Archive | July, 2018

Marketing ”Exclusiveness”

2 Jul

I have a confession to make and I am also going to drop a big ”oh wow” on the marketing profession.

Confession – NO CLUE WHAT A DOLE WHIP IS. No honestly – I spent 22 years in the USA but on the Northeastern Seaboard and I don’t think I have even ever eaten a DQ. So recent posts about some Dole Whip something now being at Disney World just means wha? So why am I telling you this? Because I have noticed over the years of travelling back and forth the upsurge of homogenous branding. When we were growing up outside of Philadelphia WaWa, Tastykake, Guernsey Cow these were local and regional brands and if you went on vacation to even Ohio they didn’t know them. To which we thought – poor you. You treasured local treats – like Salt Water Taffy you could only get in Atlantic City.

But then brands decided to trick you – here comes the ”oh wow”. See in order to expand your market you have to make sure the consumer wants to buy your product. So, what do brands do, they create a demand. In the age of the selfie it’s actually easy. You simply create ”exclusiveness”. You tell John Q that even though he has never ever had a Krispy Kreme in his life and these are technically only available below the Mason Dixon line that they are way better than any other doughnut ever. You John Q are not part of the club unless you are enjoying our product. And joy of joys we are opening a franchise cookie-cutter establishment near you soon. Move over KrispyKreme we kids from the block know that nothing will ever beat Felix’s fresh on Sunday Morning with the exception of the doughnut shop in Hershey (which I hear has closed).

Funny thing is – exclusiveness is just an extension to the concept of ”demand’. Way back in the dark ages a company called Cabbage Patch had pretty most the ugliest dolls you have ever seen. These things were not moving off of the shelves. So, what did they do? Ingenious. They removed them from the shelves. They made them scarce. They said ”get them now they’re going quick”. And bam everyone wanted one next gift buying season. The reason I feel this is wrong is that whilst there are some genuinely fabulous global brands – there are a lot of things you should be asking yourself if it is really an improvement? Is it really fabulous that the local farmer’s market is closing down to be replaced by a strip mall of homogeneous brands you can get anywhere?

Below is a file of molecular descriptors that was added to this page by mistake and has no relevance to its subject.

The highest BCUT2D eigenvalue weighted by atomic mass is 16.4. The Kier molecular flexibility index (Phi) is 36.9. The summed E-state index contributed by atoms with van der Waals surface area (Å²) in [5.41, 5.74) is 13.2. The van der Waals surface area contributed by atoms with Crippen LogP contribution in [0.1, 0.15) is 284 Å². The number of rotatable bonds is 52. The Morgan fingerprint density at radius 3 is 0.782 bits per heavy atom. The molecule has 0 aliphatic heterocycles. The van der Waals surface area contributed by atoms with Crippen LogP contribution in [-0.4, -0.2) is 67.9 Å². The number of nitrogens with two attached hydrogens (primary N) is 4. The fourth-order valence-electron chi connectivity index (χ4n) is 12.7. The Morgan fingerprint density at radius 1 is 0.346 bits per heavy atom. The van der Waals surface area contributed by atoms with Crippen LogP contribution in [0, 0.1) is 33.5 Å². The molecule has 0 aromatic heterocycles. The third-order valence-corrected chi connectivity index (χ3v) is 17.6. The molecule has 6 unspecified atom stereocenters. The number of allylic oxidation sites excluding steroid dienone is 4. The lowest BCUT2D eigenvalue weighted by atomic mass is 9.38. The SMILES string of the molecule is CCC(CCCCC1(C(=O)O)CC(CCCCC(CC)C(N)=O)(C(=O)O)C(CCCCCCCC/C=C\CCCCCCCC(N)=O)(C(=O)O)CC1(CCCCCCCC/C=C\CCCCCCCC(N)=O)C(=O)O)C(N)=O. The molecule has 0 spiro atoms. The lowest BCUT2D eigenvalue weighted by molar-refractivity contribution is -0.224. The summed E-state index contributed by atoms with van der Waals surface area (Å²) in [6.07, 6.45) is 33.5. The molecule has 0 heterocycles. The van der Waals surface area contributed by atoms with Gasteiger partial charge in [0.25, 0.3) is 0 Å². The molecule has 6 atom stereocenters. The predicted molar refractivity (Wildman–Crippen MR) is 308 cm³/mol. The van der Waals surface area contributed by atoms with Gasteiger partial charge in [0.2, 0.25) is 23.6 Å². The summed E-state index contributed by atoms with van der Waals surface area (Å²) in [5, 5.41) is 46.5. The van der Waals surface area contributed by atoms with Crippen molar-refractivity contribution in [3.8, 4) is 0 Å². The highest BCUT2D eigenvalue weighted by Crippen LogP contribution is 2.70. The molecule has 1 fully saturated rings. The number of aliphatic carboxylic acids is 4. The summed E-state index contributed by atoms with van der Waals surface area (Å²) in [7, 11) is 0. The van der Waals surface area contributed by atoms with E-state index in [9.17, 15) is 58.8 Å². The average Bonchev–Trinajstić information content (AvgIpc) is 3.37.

It’s not only ruining palettes (IMHO) but we also no longer have a decent control of ingredients. How can we protest Monsanto and then get same as everyone else food? If you buy corporate solutions you become a part of the product yourself. Not completely wrong but thinking first is warranted.


Remember to market internally!

2 Jul

We spend a lot of time working on our external shell – how the world perceives us, our products, our services. We think about our corporate vision, branding, website, letterhead, signature etc. We are very polished in marketing ourselves externally. But how about internally? My friend and former colleague Hank Poot wrote several posts about the engaged employee and the actual loss in profitability by companies by people who ”just do their job”. I say take it one step further¬†– and people this isn’t news – make sure to market yourself internally. All those great values we write down in value ladders and pyramids, do all of your employees know and embrace them ?

Do they get it? Have you reviewed it lately? Have you checked it on the work floor? You’d be surprised how many people say ”yes” and either have their own interpretation or don’t actually get it. And as marketing is in everything and nothing sells better than a true story making sure everyone has the same story is crucial.

It’s kind of like ”undercover” boss but then without the cameras. Enjoy the journey.

Pondering ”culturalness”

2 Jul

I was pondering on cultural differences recently – particularly in the light of the ongoing ‘brexit negotations’ and the AI bots which developed their own trading language. That negotiating with different countries isn’t only knowing the language.

Having lived in the Netherlands for many years I can tell you that negotiating with the Dutch is, imho, one of the most difficult things. As you never feel like everyone go what they wanted. It is probably a US thing – we go in wiht our list of ideas, wants, desires and tend to openly say ”we want this what do you want for it”. Whereas the Dutch trade. They often have a list of throw-away items they can lose, their main goal and sometimes a hidden one. They can seem amazingly happy at the smallest ”win” and fight ferociously for something you think doesn’t rate.

Culturalness also goes to how people use language. On the other side of the pond several countries speak the same language(s) as this side yet they use it differently. Not just accent, spelling and vocabulary but also different use. So you take different cultural perspectives, rules of negotiation and use of language and we can prouldy announce that in 2017 we still have a tower of Babel! [wonderful Dutch expression loosely translated as Babylonian lost in translation]. Maybe emojis will save us? If the AI bots don’t takeover first…

Back to blogging…

2 Jul

Hello there it’s been a while. I was all taken up with ”less is more” channels and trying to improve profile views with articles on LinkedIn versus blog posts…more fool me because if you send people to your great site/blog you need to keep it up to date. The question is always who is looking for me? How do they find me? AND – what do I want them to see?¬† So back to personal branding and re-populating the blog/website with some ponderings and musings on (global) marketing. But first the best thing to do – re-use content. So the next few posts will be transferring some linkedin articles over. Bear with me folks!